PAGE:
NFL Draft Weekend – the show that made Mel Kiper America’s most bizarre household name!

ESPN’s Mel Kiper is a genius.

Imagine a job where being right versus wrong is impossible to quantify.  Then, imagine results lag three to five years after work is complete.  Without the possibility of failure, only success can exist, right?  That’s the niche Kiper created for himself as a draft analyst, and that is why he is a genius.

For almost 40 years, Kiper has opined about the potential NFL careers of those likely to be drafted.  He will do it again tonight as part of the coverage of an event he has helped grow from bizarre afterthought believed to be unfit for broadcast to a monster cities build weekends around, like a mini Super Bowl.

It would be easy to congratulate Kiper for earning a full-time salary for three days work, but that would discount the insane level of prep needed for those three days.  Watching tape on those projected to be taken in the first round can be exhausting.  On Saturday, Kiper will offer informed opinions on anonymous interior offensive linemen taken in the seventh round.  That takes endless hours of effort.

What makes the draft work as a broadcast is that fans get to try to outguess their team’s GM and Kiper.  The closest comp to Mel’s role as ESPN brings the draft into our living room is hall of fame Cubs broadcaster Harry Caray singing Take Me Out to the Ballgame during the seventh inning stretch at Wrigley Field.  The key, according to Harry, was that everyone in the ballpark felt comfortable singing along because he was a terrible but enthusiastic singer.  We like outguessing Kiper because we are not intimidated by his insight.

Twenty-three years after Harry’s demise, the Cubs are still playing a video of him singing so fans who weren’t alive when he last drew breath can experience the joy of singing along.

It is far less fun to try to outguess Charley Casserly, a guy who won a Super Bowl as the GM of the Washington Football Team.  Casserly is a haughty executive right out of central casting.  Kiper is like us – goofy with an outdated ‘do.

Kiper is famous for two things beyond his draft weekend acumen – his helmet hair, which might have been in style when Kiper first came to ESPN, and a dust up with then Indianapolis Colts GM Bill Tobin after he selected Trev Alberts fifth overall in the 1994 draft.  Kiper thought Tobin should have taken quarterback Trent Dilfer instead, said so on ESPN, and Tobin became enraged.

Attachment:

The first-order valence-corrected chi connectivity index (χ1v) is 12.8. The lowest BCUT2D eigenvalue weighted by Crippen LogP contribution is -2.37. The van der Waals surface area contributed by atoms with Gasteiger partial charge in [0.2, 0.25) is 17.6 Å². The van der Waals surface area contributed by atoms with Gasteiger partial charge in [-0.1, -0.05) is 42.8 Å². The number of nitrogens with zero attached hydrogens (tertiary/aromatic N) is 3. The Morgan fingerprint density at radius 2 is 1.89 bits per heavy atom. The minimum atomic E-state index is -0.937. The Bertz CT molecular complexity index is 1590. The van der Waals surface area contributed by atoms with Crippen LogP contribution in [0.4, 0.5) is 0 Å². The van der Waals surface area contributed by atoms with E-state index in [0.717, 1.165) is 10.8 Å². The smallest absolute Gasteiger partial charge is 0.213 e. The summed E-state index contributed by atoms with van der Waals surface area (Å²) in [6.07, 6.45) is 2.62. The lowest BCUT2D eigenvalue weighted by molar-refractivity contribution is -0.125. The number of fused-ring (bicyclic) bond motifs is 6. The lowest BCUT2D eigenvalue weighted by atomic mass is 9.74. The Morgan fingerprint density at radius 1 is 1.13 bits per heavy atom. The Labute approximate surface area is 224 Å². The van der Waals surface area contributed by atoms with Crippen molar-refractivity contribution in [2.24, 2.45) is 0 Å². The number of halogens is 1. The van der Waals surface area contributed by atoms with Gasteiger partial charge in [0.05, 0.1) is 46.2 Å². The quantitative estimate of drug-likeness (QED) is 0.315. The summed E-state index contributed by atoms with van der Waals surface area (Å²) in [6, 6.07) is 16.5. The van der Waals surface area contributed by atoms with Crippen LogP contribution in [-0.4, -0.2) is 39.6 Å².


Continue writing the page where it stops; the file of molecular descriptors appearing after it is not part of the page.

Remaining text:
Tobin’s tirade in full was, “Who in the hell is Mel Kiper, anyway? I mean, here’s a guy who criticizes everybody, whoever they take. In my knowledge of him, he’s never even put on a jockstrap, he’s never been a player, he’s never been a coach, he’s never been a scout, he’s never been an administrator, and all of a sudden, he’s an expert. Mel Kiper has no more credentials to do what he’s doing than my neighbor, and my neighbor’s a postman and he doesn’t even have season tickets to the NFL.”

The only problem was that Kiper was right.  Tobin helped make Kiper’s career while torching his own legacy.

Alberts even questioned the wisdom of Tobin grabbing him at five, and then backed up his lack of self-confidence by amassing 69 tackles in 29 games during a lackluster three-year career with the Colts.  Dilfer played for five teams from 1994-2007 and helped the Ravens win a Super Bowl in his only season in Baltimore.  Dilfer’s career wasn’t hall of fame worthy, but it was a hell of a lot more productive than Alberts’.

If you ask an informed NFL fan about Bill Tobin, they will say, “Oh the guy who took Trev Alberts and yelled at Mel Kiper?”  The truth is that Tobin, while imperfect, helped build and refine two pretty good teams – the 1987-1992 Chicago Bears and the Colts from 1994-1997.  Tobin drafted a few guys other than Alberts – Marshall Faulk, Marvin Harrison, and Tarik Glenn among them.  Tobin wasn’t great, but he wasn’t a buffoon either.

The moral of that story is that if you are going to put a media guy on blast, you better be right.

Who in the hell is Mel Kiper, anyway?  He’s the guy still doing the job, as he has for 27 years since Tobin’s effort to publicly eviscerate him.  Since then, he’s laughed all the way to the bank and deserves a spot as a contributor in the Pro Football Hall of Fame for his major role in the NFL owning endless sports news cycles in April.

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